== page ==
by Victoria McClendon-Leggett
The day after returning from New York, we were back in the car and headed to….College Station. It’s not a long trip, but it came at a busy time; it was, however, a highly worthwhile endeavor.
We found our seats and waited to hear from our expert, Robert Booth, who worked for the State Department as a counterintelligence officer for 28 years, and he had plenty of stories to share with the crowd about how other governments attempt to gain access to classified American information. Following introductions by Andrew Natsios…
…and Jim Olson…
Booth began his talk by informing us that attempts to spy on the U.S. have been made since our country’s very conception.
He then taught us about how there are two types of Americans who ended up spying for foreign countries: (1) diplomatic or intelligence officers who have made careers out of espionage and (2) U.S. citizens that have access to sensitive information and are willing to share it with another government. The latter is considered more threatening to the United States, since citizens can deal with highly classified information that would be harmful if put into the wrong hands.
Booth then went on to discuss the 4 different reasons for betrayal by these nefarious characters: money, ideology, leaks, and ego.
Money is the most common reason that people betray their country, but they also do so because of ideologies that align with other governments.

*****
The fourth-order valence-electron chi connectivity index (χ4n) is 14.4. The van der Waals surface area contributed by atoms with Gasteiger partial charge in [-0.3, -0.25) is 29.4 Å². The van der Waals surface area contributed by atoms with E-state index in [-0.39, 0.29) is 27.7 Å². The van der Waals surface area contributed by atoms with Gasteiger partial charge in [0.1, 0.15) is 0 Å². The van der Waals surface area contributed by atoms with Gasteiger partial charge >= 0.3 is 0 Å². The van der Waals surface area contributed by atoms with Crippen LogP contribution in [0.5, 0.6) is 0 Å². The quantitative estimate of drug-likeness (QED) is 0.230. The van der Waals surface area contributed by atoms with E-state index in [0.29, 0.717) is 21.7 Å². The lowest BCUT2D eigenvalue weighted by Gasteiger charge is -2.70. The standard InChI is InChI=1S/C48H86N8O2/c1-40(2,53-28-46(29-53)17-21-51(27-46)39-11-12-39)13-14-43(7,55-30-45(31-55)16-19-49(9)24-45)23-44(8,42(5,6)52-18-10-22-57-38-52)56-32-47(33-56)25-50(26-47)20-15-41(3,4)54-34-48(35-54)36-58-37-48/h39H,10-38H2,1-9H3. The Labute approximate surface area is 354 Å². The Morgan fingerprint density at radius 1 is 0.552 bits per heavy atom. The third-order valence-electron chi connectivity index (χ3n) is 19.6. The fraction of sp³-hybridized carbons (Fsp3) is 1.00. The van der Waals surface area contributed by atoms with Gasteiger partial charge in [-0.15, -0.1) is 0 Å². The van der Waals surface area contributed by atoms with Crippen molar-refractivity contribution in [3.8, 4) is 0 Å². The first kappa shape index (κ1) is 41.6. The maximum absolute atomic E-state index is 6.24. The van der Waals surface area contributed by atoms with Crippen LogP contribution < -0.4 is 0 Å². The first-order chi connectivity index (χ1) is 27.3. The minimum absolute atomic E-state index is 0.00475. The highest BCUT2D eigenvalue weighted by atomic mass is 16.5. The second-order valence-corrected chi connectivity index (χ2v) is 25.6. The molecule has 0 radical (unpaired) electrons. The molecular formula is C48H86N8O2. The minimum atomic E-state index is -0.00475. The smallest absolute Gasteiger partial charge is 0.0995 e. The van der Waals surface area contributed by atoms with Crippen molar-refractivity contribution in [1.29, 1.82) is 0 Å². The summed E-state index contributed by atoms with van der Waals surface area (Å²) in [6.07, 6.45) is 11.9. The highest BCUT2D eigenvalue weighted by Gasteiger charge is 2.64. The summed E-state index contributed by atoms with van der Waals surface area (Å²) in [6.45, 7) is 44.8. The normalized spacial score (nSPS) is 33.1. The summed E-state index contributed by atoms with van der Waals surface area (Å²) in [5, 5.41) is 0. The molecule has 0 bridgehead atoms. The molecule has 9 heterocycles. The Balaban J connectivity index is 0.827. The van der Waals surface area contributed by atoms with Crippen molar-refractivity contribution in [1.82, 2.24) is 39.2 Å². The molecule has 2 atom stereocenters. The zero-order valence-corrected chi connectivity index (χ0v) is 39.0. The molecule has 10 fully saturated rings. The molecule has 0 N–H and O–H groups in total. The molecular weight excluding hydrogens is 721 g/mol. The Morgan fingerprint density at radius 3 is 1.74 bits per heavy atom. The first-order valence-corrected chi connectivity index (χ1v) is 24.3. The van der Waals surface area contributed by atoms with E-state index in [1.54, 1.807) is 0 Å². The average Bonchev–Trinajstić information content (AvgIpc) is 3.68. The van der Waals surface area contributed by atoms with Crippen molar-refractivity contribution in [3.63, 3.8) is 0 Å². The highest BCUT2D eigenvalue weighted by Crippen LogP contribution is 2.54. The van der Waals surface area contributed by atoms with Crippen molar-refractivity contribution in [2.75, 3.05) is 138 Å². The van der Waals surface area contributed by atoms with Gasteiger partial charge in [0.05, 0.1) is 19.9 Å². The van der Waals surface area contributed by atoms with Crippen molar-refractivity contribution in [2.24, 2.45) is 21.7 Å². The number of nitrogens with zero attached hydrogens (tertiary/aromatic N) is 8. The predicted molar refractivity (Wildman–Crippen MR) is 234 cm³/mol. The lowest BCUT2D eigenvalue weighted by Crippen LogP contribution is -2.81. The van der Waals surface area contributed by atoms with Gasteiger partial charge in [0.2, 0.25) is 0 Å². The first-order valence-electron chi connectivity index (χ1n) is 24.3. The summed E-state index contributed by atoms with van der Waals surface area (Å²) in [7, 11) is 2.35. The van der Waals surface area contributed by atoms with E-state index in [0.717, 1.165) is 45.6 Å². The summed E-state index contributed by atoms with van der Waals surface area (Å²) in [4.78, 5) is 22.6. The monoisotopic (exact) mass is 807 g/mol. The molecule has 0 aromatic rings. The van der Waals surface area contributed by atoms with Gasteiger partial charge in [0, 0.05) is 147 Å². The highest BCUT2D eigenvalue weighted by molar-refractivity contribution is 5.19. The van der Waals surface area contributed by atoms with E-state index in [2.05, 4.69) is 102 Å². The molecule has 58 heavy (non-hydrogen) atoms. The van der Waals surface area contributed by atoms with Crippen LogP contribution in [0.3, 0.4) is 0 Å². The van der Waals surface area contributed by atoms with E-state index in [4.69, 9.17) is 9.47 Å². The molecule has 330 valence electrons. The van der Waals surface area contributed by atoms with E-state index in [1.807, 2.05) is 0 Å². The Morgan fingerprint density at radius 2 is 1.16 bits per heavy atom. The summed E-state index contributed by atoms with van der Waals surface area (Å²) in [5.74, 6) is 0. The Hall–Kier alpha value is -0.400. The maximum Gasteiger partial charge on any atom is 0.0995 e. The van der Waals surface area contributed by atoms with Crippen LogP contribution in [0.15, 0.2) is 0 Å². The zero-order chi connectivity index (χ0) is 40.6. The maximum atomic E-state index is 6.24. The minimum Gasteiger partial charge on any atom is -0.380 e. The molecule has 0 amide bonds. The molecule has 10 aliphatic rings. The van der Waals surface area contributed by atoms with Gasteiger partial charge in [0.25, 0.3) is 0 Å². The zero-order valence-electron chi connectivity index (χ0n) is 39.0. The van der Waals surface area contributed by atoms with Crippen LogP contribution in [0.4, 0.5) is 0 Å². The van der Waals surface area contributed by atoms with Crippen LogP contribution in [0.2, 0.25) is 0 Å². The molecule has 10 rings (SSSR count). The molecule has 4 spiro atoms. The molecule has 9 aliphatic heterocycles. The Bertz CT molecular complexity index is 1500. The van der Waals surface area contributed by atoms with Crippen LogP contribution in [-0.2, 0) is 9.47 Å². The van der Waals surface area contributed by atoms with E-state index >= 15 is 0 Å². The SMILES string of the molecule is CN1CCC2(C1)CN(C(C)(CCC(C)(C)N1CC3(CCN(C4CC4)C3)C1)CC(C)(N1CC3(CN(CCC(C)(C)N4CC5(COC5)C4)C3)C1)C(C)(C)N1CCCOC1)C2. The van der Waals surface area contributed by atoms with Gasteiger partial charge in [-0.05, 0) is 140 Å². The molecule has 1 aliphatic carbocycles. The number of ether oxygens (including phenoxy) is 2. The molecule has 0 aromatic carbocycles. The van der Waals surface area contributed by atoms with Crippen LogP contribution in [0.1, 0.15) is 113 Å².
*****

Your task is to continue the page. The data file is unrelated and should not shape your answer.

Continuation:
They think that certain secrets should be shared with the public and typically enjoy knowing and sharing certain information that the people around them are clueless about. Booth stated that the biggest threat to national security is economic espionage, and he shared a couple of stories about times when he had to help protect American trade secrets.
The crowd asked questions about the Mueller report and whether or not he thought it should be published, to which he replied that to do so would compromise methods and sources.
When asked what his advice would be to anyone looking to have any sort of career like his, his response was to first become fluent in another language.
The time ran out before all the questions could be answered, but before we left, we were able to meet with Booth and with Bush School Professor James Olson, who also knows a bit about this topic–having served as chief of counterintelligence for the CIA.
For dinner we stopped at Tanaka Ramen, a College Station favorite among LEAP Ambassadors.
It was Samantha’s first time to try the Japanese delicacy, but she gave her spicy chicken Ramen great reviews!
We thanked our waitress and then headed back home to Huntsville.